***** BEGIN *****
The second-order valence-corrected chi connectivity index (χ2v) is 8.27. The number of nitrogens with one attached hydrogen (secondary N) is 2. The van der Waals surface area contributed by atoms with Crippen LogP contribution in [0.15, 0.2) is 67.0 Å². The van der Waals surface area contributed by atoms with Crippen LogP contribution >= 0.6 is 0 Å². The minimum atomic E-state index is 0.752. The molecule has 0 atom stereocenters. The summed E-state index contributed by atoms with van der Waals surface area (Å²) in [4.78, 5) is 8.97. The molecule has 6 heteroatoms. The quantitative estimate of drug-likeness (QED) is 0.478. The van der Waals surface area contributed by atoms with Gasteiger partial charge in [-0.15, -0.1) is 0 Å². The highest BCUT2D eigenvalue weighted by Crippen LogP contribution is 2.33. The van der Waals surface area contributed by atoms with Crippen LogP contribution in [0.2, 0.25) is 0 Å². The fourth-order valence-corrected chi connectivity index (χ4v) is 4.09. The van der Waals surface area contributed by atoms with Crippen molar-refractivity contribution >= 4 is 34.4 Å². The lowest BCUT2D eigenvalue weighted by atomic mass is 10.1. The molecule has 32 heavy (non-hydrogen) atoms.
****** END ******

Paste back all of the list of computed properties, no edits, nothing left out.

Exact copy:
The second-order valence-corrected chi connectivity index (χ2v) is 8.27. The number of nitrogens with one attached hydrogen (secondary N) is 2. The van der Waals surface area contributed by atoms with Crippen LogP contribution in [0.15, 0.2) is 67.0 Å². The van der Waals surface area contributed by atoms with Crippen LogP contribution >= 0.6 is 0 Å². The minimum atomic E-state index is 0.752. The molecule has 0 atom stereocenters. The summed E-state index contributed by atoms with van der Waals surface area (Å²) in [4.78, 5) is 8.97. The molecule has 6 heteroatoms. The quantitative estimate of drug-likeness (QED) is 0.478. The van der Waals surface area contributed by atoms with Gasteiger partial charge in [-0.15, -0.1) is 0 Å². The highest BCUT2D eigenvalue weighted by Crippen LogP contribution is 2.33. The van der Waals surface area contributed by atoms with Crippen LogP contribution in [0.2, 0.25) is 0 Å². The fourth-order valence-corrected chi connectivity index (χ4v) is 4.09. The van der Waals surface area contributed by atoms with Crippen molar-refractivity contribution >= 4 is 34.4 Å². The lowest BCUT2D eigenvalue weighted by atomic mass is 10.1. The molecule has 32 heavy (non-hydrogen) atoms.